Mrs Cruickshank had earlier invited the comments of the parties about this technical deficiency. The TRF suggested that the order was valid as regards the restricted byway to be added, but conceded Mrs Cruickshank’s point about the bridleway to be modified, adding, “I respectfully ask the Inspector please to confirm B-C as a restricted byway, and if he or she is minded not to confirm A-B to say clearly that this is because of an administrative defect in the order, rather than on evidential grounds.This is important as regards ‘discovery of evidence’ issues in the making of a new order.” The Inspector took this point, stating at , “As I consider the order as made is incapable of confirmation I have not gone on to consider the evidential matters and submissions and I have not carried out a site visit.” Tick off 5 years and go back to square one.
The TRF stood out at this point and the case was taken-up afresh by Alan Kind. Mr Kind realised that the claimed historical route did not join what is now the sealed motor road via the existing bridleway, rather it crossed that bridleway, climbed a steep bank, and made a junction with the motor road a few hundred yards further south. Not wanting to leave the rejected order to the OMA to remake at some point, Mr Kind submitted a fresh application, this time simply adding a restricted byway, and not affecting the bridleway at all beyond crossing it (which, of course, raises the issue of modifying the bridleway at the crossing place only).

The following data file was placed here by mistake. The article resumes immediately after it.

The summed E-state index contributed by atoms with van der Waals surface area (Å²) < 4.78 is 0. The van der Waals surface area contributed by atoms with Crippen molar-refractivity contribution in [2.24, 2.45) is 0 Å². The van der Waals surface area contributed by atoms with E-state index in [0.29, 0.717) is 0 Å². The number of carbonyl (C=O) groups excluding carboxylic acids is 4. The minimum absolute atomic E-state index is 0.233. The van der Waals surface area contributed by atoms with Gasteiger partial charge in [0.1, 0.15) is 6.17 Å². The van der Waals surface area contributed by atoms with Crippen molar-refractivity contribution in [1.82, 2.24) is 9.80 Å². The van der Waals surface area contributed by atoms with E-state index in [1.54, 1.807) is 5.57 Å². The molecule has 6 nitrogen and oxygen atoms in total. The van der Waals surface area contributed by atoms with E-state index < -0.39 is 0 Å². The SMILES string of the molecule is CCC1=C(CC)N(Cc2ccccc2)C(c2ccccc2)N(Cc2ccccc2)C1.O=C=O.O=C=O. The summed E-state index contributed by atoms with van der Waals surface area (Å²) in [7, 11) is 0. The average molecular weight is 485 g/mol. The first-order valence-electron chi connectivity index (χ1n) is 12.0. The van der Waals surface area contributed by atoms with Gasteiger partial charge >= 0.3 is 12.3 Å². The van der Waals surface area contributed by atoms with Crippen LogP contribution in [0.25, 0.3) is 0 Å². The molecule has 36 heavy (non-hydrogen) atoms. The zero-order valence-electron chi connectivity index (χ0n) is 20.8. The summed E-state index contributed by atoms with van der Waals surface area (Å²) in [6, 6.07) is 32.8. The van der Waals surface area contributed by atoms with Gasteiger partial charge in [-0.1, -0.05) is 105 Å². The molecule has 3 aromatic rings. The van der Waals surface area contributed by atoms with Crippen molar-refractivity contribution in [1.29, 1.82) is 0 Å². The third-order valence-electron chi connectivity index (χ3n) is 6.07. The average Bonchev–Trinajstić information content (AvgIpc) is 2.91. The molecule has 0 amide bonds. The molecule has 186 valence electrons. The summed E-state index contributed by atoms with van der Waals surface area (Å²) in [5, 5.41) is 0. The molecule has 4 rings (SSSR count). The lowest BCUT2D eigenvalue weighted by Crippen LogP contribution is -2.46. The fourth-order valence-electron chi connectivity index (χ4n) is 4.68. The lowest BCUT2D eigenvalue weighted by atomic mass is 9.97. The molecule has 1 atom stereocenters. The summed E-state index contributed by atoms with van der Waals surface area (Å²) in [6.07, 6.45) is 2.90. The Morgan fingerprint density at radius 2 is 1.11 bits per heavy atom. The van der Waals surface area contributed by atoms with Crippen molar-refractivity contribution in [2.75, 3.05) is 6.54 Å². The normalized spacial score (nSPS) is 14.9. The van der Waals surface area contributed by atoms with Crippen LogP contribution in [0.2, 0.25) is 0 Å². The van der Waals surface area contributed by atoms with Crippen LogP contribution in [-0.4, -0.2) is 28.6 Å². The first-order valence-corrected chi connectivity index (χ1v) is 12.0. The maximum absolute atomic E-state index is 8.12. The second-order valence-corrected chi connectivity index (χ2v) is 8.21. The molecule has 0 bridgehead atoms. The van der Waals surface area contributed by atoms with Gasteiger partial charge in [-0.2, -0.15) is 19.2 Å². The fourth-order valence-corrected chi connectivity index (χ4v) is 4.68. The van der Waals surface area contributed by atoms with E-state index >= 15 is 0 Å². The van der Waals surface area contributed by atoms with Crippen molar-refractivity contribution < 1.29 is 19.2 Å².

This time the OMA made the order so as to add a restricted byway (not the bridleway for which it had previously contended) but placed the section south of the bridleway on a meandering line different from the nearby, straighter line, as claimed in the application.
The photograph above is taken from the existing bridleway, and the ‘claimed line’ is the holloway to the top left, just below the armco barrier, and the order line is the more curvaceous holloway centre and right.